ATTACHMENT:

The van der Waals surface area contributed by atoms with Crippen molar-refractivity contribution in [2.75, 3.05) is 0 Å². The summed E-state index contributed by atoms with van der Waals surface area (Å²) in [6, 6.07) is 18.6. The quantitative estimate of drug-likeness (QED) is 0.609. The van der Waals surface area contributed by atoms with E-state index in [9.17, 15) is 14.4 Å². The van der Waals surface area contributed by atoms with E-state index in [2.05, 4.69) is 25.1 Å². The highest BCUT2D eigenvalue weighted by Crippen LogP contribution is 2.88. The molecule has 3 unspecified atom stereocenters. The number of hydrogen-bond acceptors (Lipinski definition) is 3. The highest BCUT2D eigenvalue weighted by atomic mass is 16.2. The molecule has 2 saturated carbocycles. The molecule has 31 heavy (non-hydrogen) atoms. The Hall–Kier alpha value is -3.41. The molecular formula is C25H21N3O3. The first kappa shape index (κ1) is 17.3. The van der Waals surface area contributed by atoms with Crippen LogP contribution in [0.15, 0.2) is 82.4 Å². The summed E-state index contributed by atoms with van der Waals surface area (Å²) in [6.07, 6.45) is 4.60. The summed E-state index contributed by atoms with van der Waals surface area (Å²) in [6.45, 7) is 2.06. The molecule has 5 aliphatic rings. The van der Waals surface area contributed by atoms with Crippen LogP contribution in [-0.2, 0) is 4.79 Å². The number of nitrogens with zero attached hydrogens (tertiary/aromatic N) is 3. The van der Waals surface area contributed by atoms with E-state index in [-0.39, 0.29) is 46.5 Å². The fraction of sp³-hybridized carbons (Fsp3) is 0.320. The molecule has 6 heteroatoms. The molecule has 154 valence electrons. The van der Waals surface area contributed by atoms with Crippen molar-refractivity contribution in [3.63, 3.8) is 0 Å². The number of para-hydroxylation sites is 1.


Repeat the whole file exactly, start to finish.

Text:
The van der Waals surface area contributed by atoms with Crippen molar-refractivity contribution in [2.75, 3.05) is 0 Å². The summed E-state index contributed by atoms with van der Waals surface area (Å²) in [6, 6.07) is 18.6. The quantitative estimate of drug-likeness (QED) is 0.609. The van der Waals surface area contributed by atoms with E-state index in [9.17, 15) is 14.4 Å². The van der Waals surface area contributed by atoms with E-state index in [2.05, 4.69) is 25.1 Å². The highest BCUT2D eigenvalue weighted by Crippen LogP contribution is 2.88. The molecule has 3 unspecified atom stereocenters. The number of hydrogen-bond acceptors (Lipinski definition) is 3. The highest BCUT2D eigenvalue weighted by atomic mass is 16.2. The molecule has 2 saturated carbocycles. The molecule has 31 heavy (non-hydrogen) atoms. The Hall–Kier alpha value is -3.41. The molecular formula is C25H21N3O3. The first kappa shape index (κ1) is 17.3. The van der Waals surface area contributed by atoms with Crippen LogP contribution in [0.15, 0.2) is 82.4 Å². The summed E-state index contributed by atoms with van der Waals surface area (Å²) in [6.07, 6.45) is 4.60. The summed E-state index contributed by atoms with van der Waals surface area (Å²) in [6.45, 7) is 2.06. The molecule has 5 aliphatic rings. The van der Waals surface area contributed by atoms with Crippen LogP contribution in [-0.2, 0) is 4.79 Å². The number of nitrogens with zero attached hydrogens (tertiary/aromatic N) is 3. The van der Waals surface area contributed by atoms with E-state index in [-0.39, 0.29) is 46.5 Å². The fraction of sp³-hybridized carbons (Fsp3) is 0.320. The molecule has 6 heteroatoms. The molecule has 154 valence electrons. The van der Waals surface area contributed by atoms with Crippen molar-refractivity contribution in [3.63, 3.8) is 0 Å². The number of para-hydroxylation sites is 1.